A private alcohol retailer is threatening to sue an Ontario union that called for a police investigation into lobbying efforts relating to Premier Doug Ford’s government’s plan to allow beer and wine sales in corner stores.
The threat of legal action from Edmonton-based Alcanna Inc., which hopes to expand its liquor stores into Ontario, comes amid heightened interest in ties between lobbyists and the Ford government.
The Ontario Provincial Police’s anti-rackets branch is reviewing allegations of possible illegal lobbying levelled by former PC Party MPP Randy Hillier, who was kicked out of the party’s caucus in March.
On Monday, the Ford government served notice it is tearing up a deal with the big-brewery-owned Beer Store retail chain to avoid having the province pay hundreds of millions in penalties as it seeks to fulfill a campaign promise to allow sales of beer and wine in convenience stores, big-box retailers and more supermarkets.
Warren (Smokey) Thomas, president of the Ontario Public Service Employees Union (OPSEU), then issued a news release calling for the RCMP to investigate the decision and raised concerns about connections between the Ford government and those who may benefit, including lobbyists.
Alcanna’s lawyer sent a letter to the union demanding that Mr. Thomas retract his comments and apologize, calling the news release defamatory, false and misleading. The company, which operates more than 200 liquor retailers in Alberta, British Columbia and Alaska, said it intends to launch a legal action if that doesn’t happen.
The news release from OPSEU, which represents LCBO employees, noted that lobbyist Melissa Lantsman of Hill+Knowlton Strategies, who headed Mr. Ford’s war room in last year’s election campaign, represents Alcanna.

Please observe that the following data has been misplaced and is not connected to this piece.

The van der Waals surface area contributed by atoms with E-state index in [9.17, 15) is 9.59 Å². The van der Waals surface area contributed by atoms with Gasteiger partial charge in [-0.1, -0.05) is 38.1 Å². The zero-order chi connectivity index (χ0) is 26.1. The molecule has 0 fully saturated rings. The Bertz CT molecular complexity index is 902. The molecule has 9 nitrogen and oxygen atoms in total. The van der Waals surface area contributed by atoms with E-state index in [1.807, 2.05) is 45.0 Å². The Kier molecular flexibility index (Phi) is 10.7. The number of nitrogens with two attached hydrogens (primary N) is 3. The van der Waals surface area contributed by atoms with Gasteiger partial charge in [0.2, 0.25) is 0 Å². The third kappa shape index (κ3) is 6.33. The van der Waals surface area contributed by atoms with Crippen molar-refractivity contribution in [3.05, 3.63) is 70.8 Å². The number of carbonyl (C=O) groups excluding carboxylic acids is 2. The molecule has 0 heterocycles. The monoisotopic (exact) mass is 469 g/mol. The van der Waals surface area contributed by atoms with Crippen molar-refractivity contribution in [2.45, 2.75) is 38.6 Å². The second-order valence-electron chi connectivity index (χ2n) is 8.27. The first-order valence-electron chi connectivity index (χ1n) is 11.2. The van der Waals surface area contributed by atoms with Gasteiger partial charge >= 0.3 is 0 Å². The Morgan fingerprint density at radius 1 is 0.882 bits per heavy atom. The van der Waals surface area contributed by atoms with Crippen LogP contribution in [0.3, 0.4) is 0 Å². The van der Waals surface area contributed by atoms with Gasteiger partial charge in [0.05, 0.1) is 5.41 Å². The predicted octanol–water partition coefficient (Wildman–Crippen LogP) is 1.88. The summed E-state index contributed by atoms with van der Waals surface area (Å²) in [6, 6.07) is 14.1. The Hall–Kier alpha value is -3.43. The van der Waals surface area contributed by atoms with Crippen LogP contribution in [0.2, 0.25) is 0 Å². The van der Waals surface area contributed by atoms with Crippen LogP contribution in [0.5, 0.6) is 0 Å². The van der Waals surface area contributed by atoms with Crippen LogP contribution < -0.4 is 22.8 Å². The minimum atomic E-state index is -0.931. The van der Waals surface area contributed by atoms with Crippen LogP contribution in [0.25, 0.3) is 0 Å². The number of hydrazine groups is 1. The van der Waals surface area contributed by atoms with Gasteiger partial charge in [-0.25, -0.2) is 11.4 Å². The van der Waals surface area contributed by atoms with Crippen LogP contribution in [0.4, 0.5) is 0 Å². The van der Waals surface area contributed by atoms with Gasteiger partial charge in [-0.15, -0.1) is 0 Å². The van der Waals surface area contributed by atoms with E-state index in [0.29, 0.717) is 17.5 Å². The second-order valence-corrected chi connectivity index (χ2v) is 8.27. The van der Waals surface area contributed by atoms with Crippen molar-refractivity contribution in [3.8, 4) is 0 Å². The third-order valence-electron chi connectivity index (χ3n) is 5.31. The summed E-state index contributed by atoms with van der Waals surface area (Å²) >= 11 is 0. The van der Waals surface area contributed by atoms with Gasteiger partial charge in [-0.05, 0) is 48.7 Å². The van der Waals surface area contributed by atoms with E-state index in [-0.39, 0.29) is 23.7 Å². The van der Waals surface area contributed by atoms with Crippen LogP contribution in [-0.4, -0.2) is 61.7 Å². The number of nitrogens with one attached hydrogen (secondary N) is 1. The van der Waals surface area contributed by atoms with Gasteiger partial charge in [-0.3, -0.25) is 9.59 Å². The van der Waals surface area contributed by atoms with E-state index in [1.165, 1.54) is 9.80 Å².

Hill+Knowlton spokeswoman Sarah Brandon said the company “is in compliance with Ontario lobbying legislation requirements for this and for all clients.”
OPSEU also drew attention to Ken Hughes, a former Alberta cabinet minister appointed to advise the Ontario government on loosening alcohol rules, who was a partner in an Alberta alcohol retailer that was bought by Alcanna. Mr. Hughes, who did not return a request for comment on Friday, has previously said he has not had a stake in the business for about a decade. The union said that Mr. Hughes had endorsed the candidacy of the late Jim Prentice for the leadership of Alberta’s Progressive Conservatives, adding that his widow, Karen Prentice, is a director of Alcanna.
Mr. Thomas said he called on the RCMP to investigate alcohol-related lobbying because of questions about the neutrality of the Ontario Provincial Police after Mr. Ford’s unsuccessful attempt to install his friend, Toronto Police Superintendent Ron Taverner, as commissioner of the OPP.
“I think it stinks to high heaven,” Mr. Thomas said, adding he has no plans to retract his comments or apologize.
Ivana Yelich, a spokeswoman for Mr. Ford, called Mr. Thomas’s complaint “absurd and baseless,” adding: “Anyone can make this kind of call to the police with no evidence or even a hint of wrongdoing.”
In an e-mail, an RCMP spokeswoman said the force generally does not confirm whether investigations are under way unless criminal charges are laid and could therefore not comment.
Finance Minister Vic Fedeli introduced a bill in the legislature last Monday that would terminate the 2015 deal signed by the previous Liberal government with the quasi-monopoly Beer Store, which is primarily owned by the foreign brewing giants behind Labatt, Molson and Sleeman and operates 445 outlets across the province.
Owners of the beer retailer warned it would challenge the move in court, sending a lawyers’ letter warning that ripping up the deal would cause billions of dollars in damages, throwing 7,000 Beer Store employees out of work and result in higher prices for consumers.